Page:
We have seen in the preceding sections how to calculate the errors on directly measured quantities. Very often, however, it is necessary to calculate other quantities from these data. Clearly, the calculated result will then contain an uncertainty which is carried over from the measured data.

To see how the errors are propagated, consider a quantity *u* = *f(x,
y)* where *x* and *y* are quantities having errors
_{x} and
_{y},
respectively. To simplify the algebra, we only consider a function of
two variables here; however, the extension to more variables will be
obvious. We would like then to calculate the standard deviation
_{u} as
a function of _{x} and
_{y}. The variance
_{u}^{2} can be
defined as

To first order, the mean may be
approximated by *f*(,
). This can be
shown by expanding *f(x, y)* about
(,
) Now, to express the
deviation
of *u* in terms of the deviations in *x* and *y*, let us
expand (*u* - ) to
first order

where the partial derivatives are evaluated at the mean values. Squaring (62) and substituting into (61) then yields

Now taking the expectation value of each term separately and making use of the definitions (8, 9) and (10), we find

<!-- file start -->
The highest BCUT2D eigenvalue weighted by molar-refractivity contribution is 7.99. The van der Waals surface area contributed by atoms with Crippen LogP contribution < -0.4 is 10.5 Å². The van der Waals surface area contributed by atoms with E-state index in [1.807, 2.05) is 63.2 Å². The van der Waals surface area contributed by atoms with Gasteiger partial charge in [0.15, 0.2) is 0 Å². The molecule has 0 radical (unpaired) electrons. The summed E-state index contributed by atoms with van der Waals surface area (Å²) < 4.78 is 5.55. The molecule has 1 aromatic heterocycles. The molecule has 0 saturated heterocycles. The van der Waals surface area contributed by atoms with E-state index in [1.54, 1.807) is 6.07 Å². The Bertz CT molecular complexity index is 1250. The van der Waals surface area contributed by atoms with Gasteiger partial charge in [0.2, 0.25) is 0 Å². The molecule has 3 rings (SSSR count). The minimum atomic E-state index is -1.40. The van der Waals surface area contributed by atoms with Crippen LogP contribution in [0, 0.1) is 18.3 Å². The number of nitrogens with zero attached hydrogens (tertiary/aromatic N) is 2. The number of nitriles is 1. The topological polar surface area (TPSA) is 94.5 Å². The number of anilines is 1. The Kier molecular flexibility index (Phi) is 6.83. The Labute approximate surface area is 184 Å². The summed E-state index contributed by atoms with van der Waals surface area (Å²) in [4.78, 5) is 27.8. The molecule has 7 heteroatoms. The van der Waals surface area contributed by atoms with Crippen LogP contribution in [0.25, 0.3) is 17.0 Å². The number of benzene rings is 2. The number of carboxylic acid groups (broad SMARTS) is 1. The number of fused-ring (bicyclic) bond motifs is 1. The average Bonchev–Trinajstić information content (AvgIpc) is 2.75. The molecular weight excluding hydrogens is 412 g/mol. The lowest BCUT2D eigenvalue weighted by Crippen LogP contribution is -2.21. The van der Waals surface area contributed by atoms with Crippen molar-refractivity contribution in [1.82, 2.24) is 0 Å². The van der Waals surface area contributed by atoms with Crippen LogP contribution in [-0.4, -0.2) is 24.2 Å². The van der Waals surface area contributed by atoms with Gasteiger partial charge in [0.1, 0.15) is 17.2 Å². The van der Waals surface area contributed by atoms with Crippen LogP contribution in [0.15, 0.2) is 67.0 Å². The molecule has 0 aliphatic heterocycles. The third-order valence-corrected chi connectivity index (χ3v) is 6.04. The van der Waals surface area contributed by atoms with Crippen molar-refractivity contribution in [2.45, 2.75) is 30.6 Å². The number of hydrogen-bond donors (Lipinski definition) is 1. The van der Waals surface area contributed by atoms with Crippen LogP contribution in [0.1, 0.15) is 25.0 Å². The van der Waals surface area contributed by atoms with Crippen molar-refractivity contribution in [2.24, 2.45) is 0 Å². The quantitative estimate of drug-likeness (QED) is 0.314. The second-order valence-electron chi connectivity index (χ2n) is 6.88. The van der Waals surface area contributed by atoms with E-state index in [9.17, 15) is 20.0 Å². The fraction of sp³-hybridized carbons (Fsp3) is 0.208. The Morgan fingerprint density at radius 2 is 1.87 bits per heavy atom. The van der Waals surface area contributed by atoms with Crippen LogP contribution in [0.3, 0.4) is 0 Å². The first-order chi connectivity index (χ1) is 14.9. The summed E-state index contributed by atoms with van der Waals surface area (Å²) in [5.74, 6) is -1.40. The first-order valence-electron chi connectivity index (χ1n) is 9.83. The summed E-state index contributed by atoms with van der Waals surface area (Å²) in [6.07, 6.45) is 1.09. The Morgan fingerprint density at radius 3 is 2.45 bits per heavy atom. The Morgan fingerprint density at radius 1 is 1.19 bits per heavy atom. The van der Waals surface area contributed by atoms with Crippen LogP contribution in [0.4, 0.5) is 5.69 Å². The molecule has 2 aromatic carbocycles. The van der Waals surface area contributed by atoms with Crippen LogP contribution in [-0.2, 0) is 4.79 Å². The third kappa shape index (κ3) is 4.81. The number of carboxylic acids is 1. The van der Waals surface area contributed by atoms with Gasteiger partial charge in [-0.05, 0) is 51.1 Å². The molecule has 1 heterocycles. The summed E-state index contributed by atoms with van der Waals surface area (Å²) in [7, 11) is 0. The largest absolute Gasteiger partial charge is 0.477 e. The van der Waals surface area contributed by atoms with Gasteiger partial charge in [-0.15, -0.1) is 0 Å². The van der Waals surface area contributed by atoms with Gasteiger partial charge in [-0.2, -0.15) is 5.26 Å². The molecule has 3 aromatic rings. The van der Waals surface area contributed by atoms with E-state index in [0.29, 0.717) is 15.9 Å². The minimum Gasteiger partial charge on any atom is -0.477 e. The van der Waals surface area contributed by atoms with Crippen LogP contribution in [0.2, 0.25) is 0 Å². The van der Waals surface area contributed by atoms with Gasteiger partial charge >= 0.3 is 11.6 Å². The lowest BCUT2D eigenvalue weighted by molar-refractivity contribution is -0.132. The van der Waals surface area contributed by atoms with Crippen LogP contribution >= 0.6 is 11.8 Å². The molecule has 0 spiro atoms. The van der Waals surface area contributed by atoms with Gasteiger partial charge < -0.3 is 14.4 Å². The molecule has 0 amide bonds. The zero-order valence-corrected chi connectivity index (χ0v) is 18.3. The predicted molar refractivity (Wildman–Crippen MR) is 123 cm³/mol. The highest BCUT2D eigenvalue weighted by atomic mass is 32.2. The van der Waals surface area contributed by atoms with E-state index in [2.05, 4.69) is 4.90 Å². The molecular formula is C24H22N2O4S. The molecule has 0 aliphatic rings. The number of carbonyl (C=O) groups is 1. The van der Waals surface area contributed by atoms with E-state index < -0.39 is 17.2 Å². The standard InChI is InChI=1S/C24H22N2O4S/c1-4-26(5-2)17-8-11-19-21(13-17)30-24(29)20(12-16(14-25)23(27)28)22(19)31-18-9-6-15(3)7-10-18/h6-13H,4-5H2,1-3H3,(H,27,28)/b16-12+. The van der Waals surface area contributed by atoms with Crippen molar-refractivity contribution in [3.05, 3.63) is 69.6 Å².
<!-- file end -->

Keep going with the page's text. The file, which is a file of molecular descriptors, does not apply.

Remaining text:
The errors therefore are added quadratically with a modifying term due to the covariance. Depending on its sign and magnitude, the covariance can increase or decrease the errors by dramatic amounts. In general most measurements in physics experiments are independent or should be arranged so that the covariance will be zero. Equation (64) then reduces to a simple sum of squares. Where correlations can arise, however, is when two or more parameters are extracted from the same set of measured data. While the raw data points are independent, the parameters will generally be correlated. One common example are parameters resulting from a fit. The correlations can be calculated in the fitting procedure and all good computer fitting programs should supply this information. An example is given in Section 7.2. If these parameters are used in a calculation, the correlation must be taken into account. A second example of this type which might have occurred to the reader is the estimation of the mean and variance from a set of data. Fortunately, it can be proved that the estimators (49) and (52) are statistically independent so that = 0!